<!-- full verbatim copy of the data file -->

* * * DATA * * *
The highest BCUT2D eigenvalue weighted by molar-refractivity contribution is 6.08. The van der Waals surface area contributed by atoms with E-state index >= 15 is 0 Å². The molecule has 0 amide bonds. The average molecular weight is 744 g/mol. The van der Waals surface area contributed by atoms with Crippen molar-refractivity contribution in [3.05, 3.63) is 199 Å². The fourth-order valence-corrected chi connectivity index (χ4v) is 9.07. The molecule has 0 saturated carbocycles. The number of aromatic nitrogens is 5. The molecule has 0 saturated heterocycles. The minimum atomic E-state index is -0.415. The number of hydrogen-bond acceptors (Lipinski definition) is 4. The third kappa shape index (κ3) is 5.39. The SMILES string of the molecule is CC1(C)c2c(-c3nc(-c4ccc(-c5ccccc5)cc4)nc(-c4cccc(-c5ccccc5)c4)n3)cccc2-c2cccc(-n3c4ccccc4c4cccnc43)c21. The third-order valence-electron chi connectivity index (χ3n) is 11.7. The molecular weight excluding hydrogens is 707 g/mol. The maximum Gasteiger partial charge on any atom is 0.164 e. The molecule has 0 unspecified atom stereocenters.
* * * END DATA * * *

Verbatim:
The highest BCUT2D eigenvalue weighted by molar-refractivity contribution is 6.08. The van der Waals surface area contributed by atoms with E-state index >= 15 is 0 Å². The molecule has 0 amide bonds. The average molecular weight is 744 g/mol. The van der Waals surface area contributed by atoms with Crippen molar-refractivity contribution in [3.05, 3.63) is 199 Å². The fourth-order valence-corrected chi connectivity index (χ4v) is 9.07. The molecule has 0 saturated carbocycles. The number of aromatic nitrogens is 5. The molecule has 0 saturated heterocycles. The minimum atomic E-state index is -0.415. The number of hydrogen-bond acceptors (Lipinski definition) is 4. The third kappa shape index (κ3) is 5.39. The SMILES string of the molecule is CC1(C)c2c(-c3nc(-c4ccc(-c5ccccc5)cc4)nc(-c4cccc(-c5ccccc5)c4)n3)cccc2-c2cccc(-n3c4ccccc4c4cccnc43)c21. The third-order valence-electron chi connectivity index (χ3n) is 11.7. The molecular weight excluding hydrogens is 707 g/mol. The maximum Gasteiger partial charge on any atom is 0.164 e. The molecule has 0 unspecified atom stereocenters.